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Clinical Trials

  • Scientific Opinion on the Substantiation of a Health Claim Related to Sylvan Bio Red Yeast Rice and Maintenance of Normal Blood LDL-Cholesterol Concentrations

    Following an application from Sylvan Bio Europe BV, submitted for authorisation of a health claim pursuant to Article 13(5) of Regulation (EC) No 1924/2006 via the Competent Authority of the Netherlands, the Panel on Dietetic Products, Nutrition and Allergies (NDA) was asked to deliver an opinion on the scientific substantiation of a health claim related to monacolin K in SYLVAN BIO red yeast rice and maintenance of normal blood LDL-cholesterol concentrations. The food, monacolin K in SYLVAN BIO red yeast rice, that is the subject of the health claim is sufficiently characterised. The claimed effect, maintenance of normal blood LDL cholesterol concentrations, is a beneficial physiological effect. A claim on monacolin K from red yeast rice and maintenance of normal blood LDL-cholesterol concentrations has already been assessed with a favourable outcome at daily intakes of 10 mg monacolin K from any red yeast rice preparation (which would include SYLVAN BIO red yeast rice). The evidence provided by the applicant for the present application does not establish that monacolin K in SYLVAN BIO red yeast rice is different from monacolin K in other red yeast rice preparations with respect to its effect on blood LDL-cholesterol concentrations.

    EFSA Panel on Dietetic Products, Nutrition and Allergies (NDA). Scientific Opinion on the substantiation of a health claim related to monacolin K in SYLVAN BIO red yeast rice and maintenance of normal blood LDL-cholesterol concentrations pursuant to Article 13(5) of Regulation (EC) No 1924/2006. EFSA Journal 2013;11(2):3084. [13 pp.]. doi:10.2903/j.efsa.2013.3084. Available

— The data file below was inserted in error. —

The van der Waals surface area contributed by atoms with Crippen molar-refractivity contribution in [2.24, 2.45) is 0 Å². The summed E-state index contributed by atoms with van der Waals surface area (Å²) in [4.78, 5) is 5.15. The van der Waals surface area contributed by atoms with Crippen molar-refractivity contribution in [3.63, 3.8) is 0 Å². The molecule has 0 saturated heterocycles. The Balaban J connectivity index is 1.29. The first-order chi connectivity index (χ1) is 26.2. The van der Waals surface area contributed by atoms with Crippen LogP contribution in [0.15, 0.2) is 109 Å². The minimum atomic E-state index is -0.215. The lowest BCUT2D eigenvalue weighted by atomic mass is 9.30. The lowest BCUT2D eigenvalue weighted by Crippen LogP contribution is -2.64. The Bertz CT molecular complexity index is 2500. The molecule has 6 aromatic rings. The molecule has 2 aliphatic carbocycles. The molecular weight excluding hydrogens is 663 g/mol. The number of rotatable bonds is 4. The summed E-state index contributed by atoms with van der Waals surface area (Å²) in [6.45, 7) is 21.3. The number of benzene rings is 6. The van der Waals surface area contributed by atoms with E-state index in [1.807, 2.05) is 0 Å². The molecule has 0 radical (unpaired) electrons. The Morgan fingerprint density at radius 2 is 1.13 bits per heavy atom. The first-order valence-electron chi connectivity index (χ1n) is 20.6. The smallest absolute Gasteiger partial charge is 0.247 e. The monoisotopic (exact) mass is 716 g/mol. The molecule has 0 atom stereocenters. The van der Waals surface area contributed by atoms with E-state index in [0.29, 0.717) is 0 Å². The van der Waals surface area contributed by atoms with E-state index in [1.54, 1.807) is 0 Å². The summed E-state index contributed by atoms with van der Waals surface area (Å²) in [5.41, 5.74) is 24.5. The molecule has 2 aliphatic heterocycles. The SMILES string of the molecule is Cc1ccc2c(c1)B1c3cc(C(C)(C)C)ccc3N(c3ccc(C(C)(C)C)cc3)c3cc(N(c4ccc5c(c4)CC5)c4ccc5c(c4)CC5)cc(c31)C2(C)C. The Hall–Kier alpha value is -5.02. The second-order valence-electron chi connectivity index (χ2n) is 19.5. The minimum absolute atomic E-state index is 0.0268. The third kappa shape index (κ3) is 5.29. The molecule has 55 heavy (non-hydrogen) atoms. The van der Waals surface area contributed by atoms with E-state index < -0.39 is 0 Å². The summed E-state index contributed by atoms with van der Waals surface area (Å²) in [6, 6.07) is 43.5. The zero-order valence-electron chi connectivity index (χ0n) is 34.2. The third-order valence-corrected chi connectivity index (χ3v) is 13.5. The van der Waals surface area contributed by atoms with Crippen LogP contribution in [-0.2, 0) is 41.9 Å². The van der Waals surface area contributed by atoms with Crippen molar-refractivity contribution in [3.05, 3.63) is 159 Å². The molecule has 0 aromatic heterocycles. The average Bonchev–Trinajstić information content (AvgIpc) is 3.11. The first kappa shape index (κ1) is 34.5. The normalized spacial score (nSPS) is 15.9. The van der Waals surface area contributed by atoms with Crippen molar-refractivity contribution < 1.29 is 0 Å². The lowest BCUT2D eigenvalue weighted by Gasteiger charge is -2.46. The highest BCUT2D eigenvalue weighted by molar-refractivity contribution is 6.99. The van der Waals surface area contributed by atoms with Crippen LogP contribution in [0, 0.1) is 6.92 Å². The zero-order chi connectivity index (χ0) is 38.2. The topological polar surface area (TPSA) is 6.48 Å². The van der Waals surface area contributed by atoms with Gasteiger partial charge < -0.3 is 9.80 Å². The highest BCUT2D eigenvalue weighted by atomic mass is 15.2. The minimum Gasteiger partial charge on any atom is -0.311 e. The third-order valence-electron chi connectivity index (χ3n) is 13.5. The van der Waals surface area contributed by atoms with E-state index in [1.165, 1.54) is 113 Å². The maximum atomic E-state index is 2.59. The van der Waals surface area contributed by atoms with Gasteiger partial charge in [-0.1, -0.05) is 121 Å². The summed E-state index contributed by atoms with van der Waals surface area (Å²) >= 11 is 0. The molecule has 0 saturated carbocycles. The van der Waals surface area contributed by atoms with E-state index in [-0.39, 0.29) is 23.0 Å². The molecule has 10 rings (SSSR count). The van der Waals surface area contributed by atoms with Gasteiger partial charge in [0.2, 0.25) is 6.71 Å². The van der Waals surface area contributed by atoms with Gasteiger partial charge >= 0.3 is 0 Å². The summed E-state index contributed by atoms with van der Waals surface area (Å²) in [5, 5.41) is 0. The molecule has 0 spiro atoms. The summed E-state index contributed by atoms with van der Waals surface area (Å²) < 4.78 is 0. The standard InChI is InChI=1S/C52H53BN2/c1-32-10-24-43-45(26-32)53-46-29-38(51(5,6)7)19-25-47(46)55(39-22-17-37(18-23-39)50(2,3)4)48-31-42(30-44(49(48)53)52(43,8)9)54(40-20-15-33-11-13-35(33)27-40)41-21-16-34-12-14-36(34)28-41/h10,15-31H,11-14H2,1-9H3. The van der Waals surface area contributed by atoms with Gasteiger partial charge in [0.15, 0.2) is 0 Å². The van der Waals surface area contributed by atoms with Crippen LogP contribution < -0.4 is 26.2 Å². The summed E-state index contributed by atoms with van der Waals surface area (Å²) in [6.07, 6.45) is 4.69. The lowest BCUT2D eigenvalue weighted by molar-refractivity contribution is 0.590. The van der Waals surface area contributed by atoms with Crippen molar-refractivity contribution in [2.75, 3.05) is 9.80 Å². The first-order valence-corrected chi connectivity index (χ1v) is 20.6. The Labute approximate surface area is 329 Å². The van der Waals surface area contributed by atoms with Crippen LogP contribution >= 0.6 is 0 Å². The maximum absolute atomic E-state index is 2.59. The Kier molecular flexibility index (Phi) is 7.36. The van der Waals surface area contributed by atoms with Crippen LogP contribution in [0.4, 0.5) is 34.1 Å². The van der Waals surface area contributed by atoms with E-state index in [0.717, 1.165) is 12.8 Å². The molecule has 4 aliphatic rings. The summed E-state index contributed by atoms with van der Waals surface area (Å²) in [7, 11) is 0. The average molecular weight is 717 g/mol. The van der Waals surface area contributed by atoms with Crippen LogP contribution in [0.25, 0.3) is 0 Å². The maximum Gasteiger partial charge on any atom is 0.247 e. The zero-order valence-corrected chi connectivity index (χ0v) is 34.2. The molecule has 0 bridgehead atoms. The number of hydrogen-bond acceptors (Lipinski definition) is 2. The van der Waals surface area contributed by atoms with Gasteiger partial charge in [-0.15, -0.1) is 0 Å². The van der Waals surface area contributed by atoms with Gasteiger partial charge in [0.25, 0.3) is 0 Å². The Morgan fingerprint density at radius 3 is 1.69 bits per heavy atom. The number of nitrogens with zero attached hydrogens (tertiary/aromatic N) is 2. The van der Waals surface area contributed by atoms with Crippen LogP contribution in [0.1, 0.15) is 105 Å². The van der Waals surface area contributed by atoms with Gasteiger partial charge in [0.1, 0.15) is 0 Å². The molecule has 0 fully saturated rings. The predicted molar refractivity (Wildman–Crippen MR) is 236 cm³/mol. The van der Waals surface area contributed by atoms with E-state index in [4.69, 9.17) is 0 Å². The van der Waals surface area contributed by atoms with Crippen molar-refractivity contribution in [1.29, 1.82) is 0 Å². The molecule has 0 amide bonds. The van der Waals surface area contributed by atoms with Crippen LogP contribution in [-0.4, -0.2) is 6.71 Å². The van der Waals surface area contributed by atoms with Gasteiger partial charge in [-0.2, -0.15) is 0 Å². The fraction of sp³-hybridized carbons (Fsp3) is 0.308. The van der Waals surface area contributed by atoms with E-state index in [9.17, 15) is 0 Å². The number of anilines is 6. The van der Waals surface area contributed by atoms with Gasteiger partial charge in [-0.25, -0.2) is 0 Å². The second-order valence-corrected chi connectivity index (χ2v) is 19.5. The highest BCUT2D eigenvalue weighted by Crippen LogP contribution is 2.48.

• Lifestyle Changes and Supplements

    The goal of this study was to compare the lipid-lowering effects of an alternative regimen (lifestyle changes, red yeast rice, and fish oil) with a standard dose of a 3-hydroxy-3-methylglutaryl coenzyme A reductase inhibitor (statin). The randomized, controlled study concluded that lifestyle changes combined with ingestion of Red Yeast Rice and fish oil is a promising alternative approach to the standard therapy of Simvastatin.

    There was a statistically significant reduction in LDL-C levels in both the AG (-42.4%±15%) (P<.001) and the simvastatin group (-39.6%±20%) (P<.001). No significant differences were noted between groups. The AG also demonstrated significant reductions in triglycerides (-29% vs -9.3%; 95% confidence interval, -61 to -11.7; P=.003) and weight (-5.5% vs -0.4%; 95% confidence interval, -5.5 to -3.4; P<.001) compared with the simvastatin group.

    David J. Becker, Ram Y. Gordon, Patti B. Morris, Jacqueline Yorko, Y. Jerold Gordon, Mingyao Li, Nayyar Iqbal. Simvastatin vs Therapeutic Lifestyle Changes and Supplements: Randomized Primary Prevention Trial.

    Mayo Clinic Proceedings - July 2008 (Vol. 83, Issue 7, Pages 758-764, DOI: 10.4065/83.7.758)

  • Red Yeast Rice and Cholesterol Levels, Inflammatory Markers: Italian Study